You can search the entire site. or go to the recent opinions, or the chronological or subject indices.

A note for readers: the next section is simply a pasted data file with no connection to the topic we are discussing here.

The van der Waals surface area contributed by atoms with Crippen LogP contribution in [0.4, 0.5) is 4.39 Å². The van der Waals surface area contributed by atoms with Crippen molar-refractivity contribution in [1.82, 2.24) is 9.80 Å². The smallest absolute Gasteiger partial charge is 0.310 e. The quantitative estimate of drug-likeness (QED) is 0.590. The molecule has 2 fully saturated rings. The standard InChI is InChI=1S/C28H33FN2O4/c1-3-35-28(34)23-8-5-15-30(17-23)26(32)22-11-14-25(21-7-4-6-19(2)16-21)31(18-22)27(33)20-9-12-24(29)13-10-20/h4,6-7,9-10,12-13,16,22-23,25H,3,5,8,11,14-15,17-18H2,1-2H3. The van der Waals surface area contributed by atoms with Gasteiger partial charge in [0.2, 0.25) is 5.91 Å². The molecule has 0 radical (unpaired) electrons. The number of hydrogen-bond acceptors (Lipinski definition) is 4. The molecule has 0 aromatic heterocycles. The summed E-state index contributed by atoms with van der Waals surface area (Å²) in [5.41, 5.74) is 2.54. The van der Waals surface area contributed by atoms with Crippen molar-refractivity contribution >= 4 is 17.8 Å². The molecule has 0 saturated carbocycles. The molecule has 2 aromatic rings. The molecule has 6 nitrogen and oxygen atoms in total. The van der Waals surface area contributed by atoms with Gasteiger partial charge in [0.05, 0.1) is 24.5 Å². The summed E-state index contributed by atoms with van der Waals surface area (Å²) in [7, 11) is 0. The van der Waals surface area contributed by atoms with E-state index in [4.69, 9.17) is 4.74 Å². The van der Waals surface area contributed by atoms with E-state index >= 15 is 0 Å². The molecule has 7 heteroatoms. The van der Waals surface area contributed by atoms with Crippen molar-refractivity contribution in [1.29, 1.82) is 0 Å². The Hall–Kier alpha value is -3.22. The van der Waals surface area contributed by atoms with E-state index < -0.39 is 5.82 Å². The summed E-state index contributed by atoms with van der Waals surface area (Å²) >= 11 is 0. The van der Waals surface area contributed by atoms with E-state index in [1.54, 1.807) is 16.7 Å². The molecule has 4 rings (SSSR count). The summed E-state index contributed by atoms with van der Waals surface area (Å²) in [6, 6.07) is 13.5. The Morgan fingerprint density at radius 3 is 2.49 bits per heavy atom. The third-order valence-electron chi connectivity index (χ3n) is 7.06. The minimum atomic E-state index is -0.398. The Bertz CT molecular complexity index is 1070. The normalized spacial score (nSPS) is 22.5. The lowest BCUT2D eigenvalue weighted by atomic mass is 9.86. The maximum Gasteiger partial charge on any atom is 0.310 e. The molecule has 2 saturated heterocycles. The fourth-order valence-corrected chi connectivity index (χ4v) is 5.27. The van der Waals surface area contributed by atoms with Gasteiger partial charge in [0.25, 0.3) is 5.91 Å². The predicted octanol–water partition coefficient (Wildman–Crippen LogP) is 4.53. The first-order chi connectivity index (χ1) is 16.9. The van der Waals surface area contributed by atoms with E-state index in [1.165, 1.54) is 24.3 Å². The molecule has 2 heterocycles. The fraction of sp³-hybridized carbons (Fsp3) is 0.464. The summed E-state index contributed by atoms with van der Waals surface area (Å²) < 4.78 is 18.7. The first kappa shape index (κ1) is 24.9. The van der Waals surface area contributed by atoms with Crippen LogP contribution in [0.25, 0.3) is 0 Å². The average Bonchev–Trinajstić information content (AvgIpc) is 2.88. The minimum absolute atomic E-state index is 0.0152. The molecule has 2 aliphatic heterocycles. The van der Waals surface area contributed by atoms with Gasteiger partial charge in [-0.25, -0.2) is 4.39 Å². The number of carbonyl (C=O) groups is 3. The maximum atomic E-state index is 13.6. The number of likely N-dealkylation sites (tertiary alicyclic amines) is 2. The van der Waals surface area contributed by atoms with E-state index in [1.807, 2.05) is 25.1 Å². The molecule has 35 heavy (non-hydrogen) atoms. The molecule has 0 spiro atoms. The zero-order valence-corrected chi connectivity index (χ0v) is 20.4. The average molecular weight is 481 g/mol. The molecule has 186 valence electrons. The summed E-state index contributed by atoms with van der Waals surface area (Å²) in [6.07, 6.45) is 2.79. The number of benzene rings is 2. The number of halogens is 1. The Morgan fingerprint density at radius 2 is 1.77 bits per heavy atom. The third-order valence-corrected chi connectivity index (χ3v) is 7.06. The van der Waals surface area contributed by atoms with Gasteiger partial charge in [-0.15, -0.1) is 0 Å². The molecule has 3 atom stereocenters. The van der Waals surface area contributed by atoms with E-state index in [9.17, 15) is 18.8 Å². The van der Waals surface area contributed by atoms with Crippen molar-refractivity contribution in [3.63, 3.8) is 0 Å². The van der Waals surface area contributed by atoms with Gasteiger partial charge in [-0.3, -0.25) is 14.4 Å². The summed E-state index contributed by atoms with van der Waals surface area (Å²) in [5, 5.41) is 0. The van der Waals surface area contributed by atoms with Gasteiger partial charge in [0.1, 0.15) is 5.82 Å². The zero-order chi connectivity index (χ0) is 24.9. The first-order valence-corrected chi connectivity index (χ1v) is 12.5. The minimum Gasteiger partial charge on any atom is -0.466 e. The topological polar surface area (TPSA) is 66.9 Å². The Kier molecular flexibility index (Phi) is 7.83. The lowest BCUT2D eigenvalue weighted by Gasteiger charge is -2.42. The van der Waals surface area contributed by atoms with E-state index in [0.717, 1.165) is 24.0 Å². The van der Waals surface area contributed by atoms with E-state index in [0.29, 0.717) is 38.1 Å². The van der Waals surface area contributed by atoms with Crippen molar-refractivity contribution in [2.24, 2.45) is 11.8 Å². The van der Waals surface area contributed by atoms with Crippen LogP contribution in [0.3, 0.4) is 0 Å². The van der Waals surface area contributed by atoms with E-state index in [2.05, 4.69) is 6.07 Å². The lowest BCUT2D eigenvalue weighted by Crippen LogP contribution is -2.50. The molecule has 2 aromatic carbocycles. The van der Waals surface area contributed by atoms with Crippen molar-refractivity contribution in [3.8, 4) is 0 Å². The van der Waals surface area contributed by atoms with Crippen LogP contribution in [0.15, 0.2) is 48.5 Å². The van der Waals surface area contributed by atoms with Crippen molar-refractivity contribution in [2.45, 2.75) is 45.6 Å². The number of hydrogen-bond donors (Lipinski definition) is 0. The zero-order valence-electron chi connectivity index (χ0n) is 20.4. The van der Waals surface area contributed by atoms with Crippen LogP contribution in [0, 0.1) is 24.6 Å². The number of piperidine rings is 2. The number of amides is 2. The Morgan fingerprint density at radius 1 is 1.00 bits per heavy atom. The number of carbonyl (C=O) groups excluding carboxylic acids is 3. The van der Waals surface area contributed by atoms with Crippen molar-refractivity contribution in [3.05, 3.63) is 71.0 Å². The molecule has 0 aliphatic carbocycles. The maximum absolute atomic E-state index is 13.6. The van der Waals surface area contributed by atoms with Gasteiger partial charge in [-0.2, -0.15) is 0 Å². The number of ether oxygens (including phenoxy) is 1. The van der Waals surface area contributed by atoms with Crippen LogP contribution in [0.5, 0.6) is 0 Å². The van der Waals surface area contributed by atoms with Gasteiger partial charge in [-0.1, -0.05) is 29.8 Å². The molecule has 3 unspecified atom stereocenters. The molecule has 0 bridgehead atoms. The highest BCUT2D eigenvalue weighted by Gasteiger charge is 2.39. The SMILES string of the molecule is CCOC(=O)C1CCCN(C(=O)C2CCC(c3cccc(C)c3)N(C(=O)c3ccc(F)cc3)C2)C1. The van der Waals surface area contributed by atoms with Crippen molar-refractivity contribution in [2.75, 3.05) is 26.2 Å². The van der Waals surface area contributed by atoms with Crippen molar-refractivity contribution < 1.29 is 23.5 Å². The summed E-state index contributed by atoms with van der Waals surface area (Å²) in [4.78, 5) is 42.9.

Notice: This opinion is subject to correction before publication in the Pacific Reporter. Readers are requested to bring errors to the attention of the Clerk of the Appellate Courts, 303 K Street, Anchorage, Alaska 99501, phone (907) 264-0608, fax (907) 264-0878. THE SUPREME COURT OF THE STATE OF ALASKA STEPHEN KILPPER, ) ) Supreme Court No. S-7696 Appellant, ) ) Superior Court No. v. ) 3AN-92-9414 CI ) STATE OF ALASKA, DEPARTMENT ) O P I N I O N OF REVENUE, CHILD SUPPORT ) ENFORCEMENT DIVISION, ) ) [No. 5138 - July 2, 1999] Appellee. ) ) Appeal from the Superior Court of the State of Alaska, Third Judicial District, Anchorage, Rene J. Gonzalez, Judge. Appearances: Dennis P. James, Law Offices of Dennis P. James, Anchorage, for Appellant. Diane L. Wendlandt, Assistant Attorney General, Anchorage, and Bruce M. Botelho, Attorney General, Juneau, for Appellee. Before: Matthews, Chief Justice, Compton, Eastaugh, Fabe, and Bryner, Justices. BRYNER, Justice. COMPTON, Justice, with whom MATTHEWS, Chief Justice, joins, dissenting in part. Stephen Kilpper acknowledged paternity of a child he did not father. Based on this acknowledgment, the superior court entered a judgment establishing his paternity. Years later, when the Child Support Enforcement Division (CSED) sought to enforce Kilpper's support obligation, Kilpper moved to disestablish paternity and proved that he was not the biological father. The court granted Kilpper's motion prospectively; despite Kilpper's request for a hearing on "an equitable defense to the claimed arrearages,"the court summarily ordered him to pay all accrued support. We hold that because AS 25.27.226 entitled Kilpper to a hearing on his claimed defense, the court erred in entering the support judgment. I. FACTS AND PROCEEDINGS Keith [Fn. 1] was born to Regina Foreman in Anchorage in 1982. Stephen Kilpper signed an affidavit acknowledging paternity and was listed on the birth certificate as Keith's father. But Kilpper knew that he was not Keith's biological father. In May 1989, Regina began receiving public assistance on Keith's behalf. In 1991, as a first step towards obtaining reimbursement from Kilpper, [Fn. 2] CSED filed an action to establish his paternity. Kilpper, who was then in Texas, signed and returned to CSED an affidavit acknowledging that he was Keith's father. Based on Kilpper's acknowledgment, the superior court granted CSED's motion for judgment on the pleadings and, in February 1992, entered an order formally declaring Kilpper to be Keith's father. CSED, evidently uncertain of Kilpper's whereabouts, waited more than two years before taking further action to secure reimbursement from Kilpper. On June 3, 1995, the agency issued an administrative order requiring Kilpper to pay $303 per month in ongoing child support and fixing arrears of $34,666 for support payable from May 1989 through June 1995. Kilpper administratively appealed this decision by requesting an informal conference with CSED; the conference was held on September 5, 1995. That same day, Kilpper moved for a blood test to prove he was not Keith's biological father. On September 26, 1995, CSED issued an informal conference decision, affirming its determination that Kilpper was responsible for ongoing support payments and arrearages and increasing his monthly support obligation to $592 and updating his accrued debt to $36,064. Meanwhile, the court granted Kilpper's motion for a blood test. On September 27 a lab report established that Kilpper was not Keith's father. Relying on this report, Kilpper moved for an order vacating the February 1992 judgment establishing his paternity. Shortly thereafter, Kilpper pursued his administrative appeal to the next level, a formal conference, by notifying CSED of his objection to its informal conference decision. CSED took no action on this administrative appeal because paternity appeared to be the only issue that Kilpper contested and because he had already filed a superior court action to vacate the 1992 paternity order. CSED did not oppose Kilpper's motion to vacate the paternity order but argued that the court should take prospective action only and that Kilpper should remain liable for all support that had accrued before he filed his motion. On February 8, 1996, the court vacated paternity as of October 23, 1995 -- the date Kilpper's motion to vacate paternity had been served on CSED. By a follow-up order, the court made it clear that its order vacating paternity only relieved Kilpper of obligations accruing after October 1995 -- he was not relieved of $36,064 in arrearages accrued from May 1, 1989 to September 30, 1995. Prompted by this ruling, CSED moved to reduce Kilpper's child support arrearages to judgment under AS 25.27.226. Kilpper opposed the motion, maintaining that CSED's continuing collection efforts violated the court's previously issued orders and noting that his administrative appeal was still pending. In an affidavit accompanying his opposition, Kilpper conceded that he had previously acknowledged paternity even though he knew that he was not Keith's father. But Kilpper claimed that he had thought he was "just giving my name for the birth certificate"and that Keith's mother had always been aware of Kilpper's whereabouts, yet "I was never informed that consenting to paternity would establish a basis for child support." Kilpper contended, "Had I known that the State of Alaska would seek child support from me I would have had the DNA testing done so as to immediately establish that I was not the biological father." He thus requested an evidentiary hearing, asserting, "I have an equitable defense to these claimed arrearages." Without addressing Kilpper's request for a hearing, the superior court granted CSED's motion to reduce Kilpper's arrearages to judgment, entering judgment against him for $36,064 in unpaid child support accrued from May 1, 1989, through October 23, 1995. Kilpper appeals. II. DISCUSSION Kilpper first asserts that CSED committed various due process violations in seeking to hold him accountable for public assistance that it had paid on behalf of Keith. Second, he argues that the court lacked grounds to hold him liable for Keith's past support, because DNA testing conclusively established that he was not actually Keith's father. Last, Kilpper complains that the court erred in denying his request for a hearing on his proposed defenses to CSED's motion to reduce his arrears to judgment. A. Standard of Review These issues all involve questions of law that we review de novo. [Fn. 3] We are not bound by the lower court's decision and will "adopt the rule of law that is most persuasive in light of precedent, reason, and policy."[Fn. 4] B. Due Process Kilpper claims that CSED violated his right to due process in several ways. He insists that he raised due process in his affidavit before the superior court -- or that at least a due process claim can be gleaned from his affidavit. But our review of the record establishes that Kilpper did not raise a due process claim below. We generally will not consider arguments unless they were raised below. [Fn. 5] Moreover, we are convinced that his due process claims do not rely on undisputed facts, are not readily gleaned from Kilpper's superior court pleadings, and do not involve plain error. Given these circumstances, we conclude that Kilpper has failed to preserve his claims for review. [Fn. 6] C. DNA Test Kilpper argues that, because his DNA test conclusively established that he is not Keith's biological father, the superior court lacked any basis for holding him liable for Keith's past child support payments. But Kilpper's argument mistakenly assumes that biological parenthood is the only basis upon which the court can impose a duty of support. As CSED correctly argues, by formally acknowledging paternity and allowing himself to be listed on Keith's birth certificate, Kilpper presumptively established himself as Keith's father and became his legal parent regardless of biological parenthood. This legal relationship remained in effect until 1995, when Kilpper established that he was not actually Keith's father. [Fn. 7] As Keith's legal parent, Kilpper was legally bound to support his son, even in the absence of a court order requiring him to make child support payments. [Fn. 8] His obligation encompassed the duty to reimburse others, including CSED, who provided needed support in the absence of payments by Kilpper. [Fn. 9] On the basis of the 1995 DNA test, the court could terminate Kilpper's legal relationship to Keith and relieve him of any further obligation to pay support. But this action, by itself, did nothing to alter the reality that Kilpper had been Keith's legal father from birth until 1995. Nor did it automatically relieve Kilpper of the child support debt he had accumulated while he was Keith's father. Absent an independent justification for absolving Kilpper of the child support debt that had already accrued, Kilpper was entitled only to prospective relief. [Fn. 10] To date, Kilpper has failed to show good cause for undoing his accrued child support debt. D. Failure to Hold a Hearing Kilpper argues that the superior court erred in summarily granting CSED's motion to reduce his child support arrearages to judgment, thereby depriving him of a hearing at which he might have established grounds for retrospective relief. Alaska Statute 25.27.226 expressly entitles Kilpper to a hearing if he asserts any defense to CSED's collection efforts. [Fn. 11] To determine whether Kilpper's affidavit "offered any defense"requiring a hearing, we must ask what "defenses,"if any, might have justified granting Kilpper relief against CSED's motion to reduce his arrearages to judgment, and whether his affidavit sufficiently "offered"any such defense. We have never squarely decided whether or when a presumed father who disproves biological paternity is entitled to anything more than relief from future child support payments. But our decisions suggest that broader relief might be available upon proof of grounds that would warrant retrospective relief from judgment under Alaska Civil Rule 60(b). [Fn. 12] In addition, we have indicated that an obligor may be entitled to raise defenses of estoppel and waiver against CSED when it seeks to collect arrearages upon an assigned claim for public assistance rather than on behalf of the custodial parent. [Fn. 13] In the present case, Kilpper's affidavit described circumstances vaguely suggesting waiver and estoppel; he also advanced a conclusory claim of "an equitable defense to these claimed arrearages." These generalized assertions do not permit us to rule out the possibility that Kilpper might prove a successful defense if given a hearing to do so. Yet Kilpper's vague and cryptic description of his proposed defenses raises a serious question as to whether they are sufficient, as described, to require an evidentiary hearing. Ordinarily, we might resolve this question by a straightforward application of Alaska Civil Rule 77. Specifically, Civil Rule 77(c)(2) provides that to oppose a motion, a party must "[s]erve and file a brief, complete written statement of the reasons in opposition to the motion, which shall include an adequate answering brief of points and authorities." Kilpper did not comply with these requirements. He provided no points and authorities and did not make clear the defenses he desired to assert. In short, if Civil Rule 77(c)(2) clearly governed the question of Kilpper's right to a hearing on the defenses set out in his affidavit, then the superior court could properly have ignored his request for a hearing and decided CSED's motion summarily. But the question is not so straightforward. As we have previously indicated, AS 25.27.226 specifically governed Kilpper's response to CSED's motion. This statute required Kilpper to respond by affidavit to CSED's motion and provided that if his affidavit "offer[ed] any . . . defense to the petition, then [he was] entitled to a hearing"(emphasis added). No decision of this court has previously interpreted Civil Rule 77 to apply to or to modify section 226's literal language, which seemingly creates an automatic right to a hearing upon the filing of an affidavit offering "any . . . defense"other than payment. [Fn. 14] Of course, we recognize that holding an evidentiary hearing in the absence of any genuinely disputed material facts makes little sense. Accordingly, the superior court certainly had discretion to require, before conducting a hearing, that Kilpper offer prima facie evidence of a successful defense under standards set out in Civil Rule 77(c)(2). [Fn. 15] But without express notice of the court's intent to hold him to this standard, Kilpper reasonably might have read AS 25.27.226 at face value and assumed from its literal language that his affidavit's vague offer of defenses would suffice to give him a hearing at which he would be able to flesh out his claims. Our review of Kilpper's pleadings leaves us skeptical of his ability to allege or prove circumstances warranting relief from the superior court's 1992 judgment establishing his paternity and child support obligation. [Fn. 16] But before his defenses can be summarily rejected, Kilpper is entitled to advance notice of what he is required to do to obtain a hearing. Given that AS 25.27.226 might have led Kilpper to believe that he could obtain a hearing listing any defense in his affidavit, we are not persuaded that Kilpper was given fair notice or a fair opportunity to be heard. Because Kilpper's affidavit asserts defenses that are not patently meritless, we conclude that a remand is necessary to give Kilpper an additional opportunity to assert his defenses with sufficient specificity to meet the requirements of Civil Rule 77(c)(2). If Kilpper offers defenses on remand that entitle him to a hearing under Rule 77(c)(2), the court should grant his request for a hearing. [Fn. 17] III. CONCLUSION For the foregoing reasons, we REMAND this case for further proceedings. COMPTON, Justice, with whom MATTHEWS, Chief Justice, joins, dissenting in part. CSED's motion to reduce arrears to judgment was brought under AS 25.27.226, which governs the collection of past-due support. It requires that the obligor, in response to a motion to establish judgment, file an affidavit with the court. If the affidavit "states that the obligor has paid any of the amounts claimed to be delinquent, describes in detail the method of payment or offers any other defense to the petition, then the obligor is entitled to a hearing." Kilpper's opposition to CSED's motion to reduce arrears to judgment and accompanying affidavit "vaguely suggest waiver and estoppel."[Fn. 1] His "vague and cryptic description of his proposed defenses raises a serious question as to whether they are sufficient, as described, to require an evidentiary hearing."[Fn. 2] Kilpper's primary contention is that arrears should not be reduced to judgment, because doing so would violate the prior court order disestablishing paternity. This is not a meritorious defense. The trial court had explained that its prior order only prospectively eliminated Kilpper's obligation to provide support to Keith. Kilpper's affidavit concludes with the following language: "I believe I have an equitable defense to these claimed arrearages. I request a hearing prior to April 26, 1996." This court holds that what it has termed as "vague and cryptic"is sufficient to require that the trial court do something. The rationale for this holding is questionable. Civil Rule 77(c)(2) provides that, to oppose a motion, a party must "[s]erve and file a brief, complete written statement of the reasons in opposition to the motion, which shall include an adequate answering brief of points and authorities." Kilpper's opposition and affidavit did not comply with this rule. No points and authorities were provided and the defense he desired to assert was not made clear. State v. Alaska International Air, Inc. [Fn. 3] provides some guidance. In that case we were required to decide whether a motion to dismiss was adequate to "join the issue before the court."[Fn. 4] We looked to Civil Rule 77(b)(2), which contains the same requirements as Civil Rule 77(c)(2), but applies to motions rather than oppositions. [Fn. 5] The motion to dismiss at issue in Alaska International Air contained only a one-and-a-half page memorandum which was "devoid of any authorities and merely raised three somewhat dubious issues."[Fn. 6] We concluded that the motion was "so sparse as to prove frivolous."[Fn. 7] Kilpper's opposition was similarly devoid of authority and failed to specify the defenses he wished to put at issue. The court notes that no prior decision has explicitly held that Civil Rule 77 modifies the language of AS 25.27.226. [Fn. 8] However, there is no authority suggesting that compliance with civil motion practice rules is rendered unnecessary by a simple statutory acknowledgment that an individual offering a defense is entitled to a hearing. Alaska Statute 25.27.226 does not purport to modify Civil Rule 77. The court notes that "holding an evidentiary hearing in the absence of any genuinely disputed material facts makes little sense."[Fn. 9] It also notes the trial court had the discretion to require Kilpper to "offer prima facie evidence of a successful defense under standards set out in Civil Rule 77(c)(2),"[Fn. 10] a rule which the court may have just held does not apply to the statute. Since Kilpper may have taken the statute at face value, opines the court, he may have assumed he was going to get a hearing at which he could "flesh out his claims,"[Fn. 11] whatever they might be. While the court is skeptical of Kilpper's ability to allege or prove circumstances warranting relief, he is entitled to advance notice "of what he is required to do to obtain a hearing." [Fn. 12] He was not given "fair notice or a fair opportunity to be heard."[Fn. 13] The court holds that he must be given an opportunity to meet the requirements of Civil Rule 77(c)(2). We are left to wonder whether the legislature has inadvertently amended a rule of court, or whether Kilpper has inadvertently successfully argued that he was denied due process of law. If the rule does not apply of its own force to require Kilpper to file pleadings that are more than "vague and cryptic," then the statute has amended the rule. If the statute standing alone does not give Kilpper "fair notice and an opportunity to be heard,"then it must be unconstitutional as applied to Kilpper. Yet Kilpper does not claim he was misled by the statutory language, or that the statute is unconstitutional. However, once we have entered the realm of speculation, what Kilpper claims may be of little importance. Indeed, Kilpper does not even ask for a hearing at which he can establish claims concerning the nature of which this court can only speculate. He asks that the trial court's "judgment be vacated and this matter be remanded to CSED for a determination of who is the biological father . . . so that proper and just support can be assessed against that individual." And we must assume that if the trial court had discretion to require more of Kilpper before it proceeded with a hearing, it could have proceeded without requiring more of him. Were Kilpper a pro per litigant, arguably the court's decision could be justified on the basis of simple fairness to the uninformed. However, as Kilpper was represented by an attorney, the pro per standard does not apply. In my view the court's analysis is not sound. Since it is not clear what the court has held, I cannot agree with this part of its decision. In my view Kilpper's opposition did not adequately raise a defense which would have required a hearing pursuant to AS 25.27.226, since Kilpper did not comply with Civil Rule 77(c)(2). The statute and rule must be read together. The superior court did not err in entering judgment without conducting a hearing. FOOTNOTES Footnote 1: We use a pseudonym for the name of the child. Footnote 2: AS 25.27.120 authorized CSED to claim reimbursement from Kilpper. Footnote 3: Guin v. Ha, 591 P.2d 1281, 1284 n.6 (Alaska 1979). Footnote 4: Id. Footnote 5: Arnett v. Baskous, 856 P.2d 790, 791 n.1 (Alaska 1993). Footnote 6: See Sea Lion Corp. v. Air Logistics of Alaska, Inc., 787 P.2d 109, 115 (Alaska 1990). Footnote 7: See Ferguson v. State, CSED, ___ P.2d ___, Op. No. 5110 at 4- 19 (Alaska, April 30, 1999) (holding that Rule 60(b)(5) offers only prospective relief); State, CSED v. Wetherelt, 931 P.2d 383, 388 (Alaska 1997) (disapproving of extinguishment of child support arrearages after paternity disestablished). Footnote 8: Matthews v. Matthews, 739 P.2d 1298, 1299 (Alaska 1987). Footnote 9: Id. Footnote 10: See Ferguson at 4-19; Wetherelt, 931 P.2d at 388. Footnote 11: AS 25.27.226 provides, in relevant part: The obligor shall respond [to a motion requesting establishment of a judgment] no later than 15 days after service by filing an affidavit with the court. If the obligor's affidavit states that the obligor has paid any of the amounts claimed to be delinquent, describes in detail the method of payment or offers any other defense to the petition, then the obligor is entitled to a hearing. After the hearing, if any, the court shall enter a judgment for the amount of money owed. If the obligor does not file an affidavit under this section, the court shall enter a default judgment against the obligor. Footnote 12: See Ferguson at 12-13 (suggesting that retrospective relief might be appropriate under some provisions of Rule 60(b), but declining to approve retrospective relief to a disestablished father who had alleged and proved grounds for relief under Rule 60(b)(5), which provides solely for prospective relief); compare State, CSED v. Mitchell, 930 P.2d 1284, 1288-90 (Alaska 1997) (affirming in part a superior court order, issued under Rule 60(b), that retroactively vacated a previously entered child support order and directed CSED to reimburse child support payments collected from an individual whose paternity the court had disestablished), with Wetherelt, 931 P.2d at 387-91 (reversing a superior court order requiring CSED to reimburse previously collected child support payments to a former father whose paternity the court had newly disestablished and who had neither alleged nor proved grounds for relief from judgment under Rule 60(b)). Footnote 13: See Benson v. Benson, ___ P.2d ___, Op. No. 5109 at 11-13 (Alaska, April 23, 1999); State, CSED v. Valdez, 941 P.2d 144, 154 n.14 (Alaska 1997). Footnote 14: Section 226 treats a payment defense somewhat differently, requiring an obligor who raises this defense to "describe in detail the method of payment." Thus, the mere assertion of a defense of payment or partial payment does not entitle the obligor to a hearing. Footnote 15: Moreover, in our view, the court would not have erred in declining to hold a hearing had Kilpper's affidavit committed him to a specific defense or defenses that were facially meritless. Footnote 16: See, e.g., Dewey v. Dewey, 886 P.2d 623, 626-29 (Alaska 1994) (discussing the application of Rule 60(b) in the context of a non- parent's belated motion for relief from a child support order entered by stipulation upon the dissolution of his marriage to the child's mother). Footnote 17: If, on remand, Kilpper does show grounds for relief under Rule 60(b), the superior court might be faced with a question of whether retroactive relief, though permissible under a conventional application of Rule 60(b), might nonetheless be barred in the peculiar context of child support cases by provisions of federal or state law. The parties have not briefed this issue, and it would be premature for us to decide it now. Nevertheless, we note that no child support order was in effect during the period covered by the judgment establishing Kilpper's arrearages; accordingly, altering Kilpper's arrearages would not in itself amount to a retroactive modification of Kilpper's child support obligation. See Benson at 7-11. FOOTNOTES (Dissent) Footnote 1: Slip Op. at 9. Footnote 2: Id. Footnote 3: 562 P.2d 1064 (Alaska 1977). Footnote 4: Id. at 1068. Footnote 5: Id. at 1068-69. Footnote 6: Id. at 1069. Footnote 7: Id. at 1068. Footnote 8: Slip Op. at 10. Footnote 9: Id. Footnote 10: Id. Footnote 11: Id. at 11. Footnote 12: Id. Footnote 13: Id.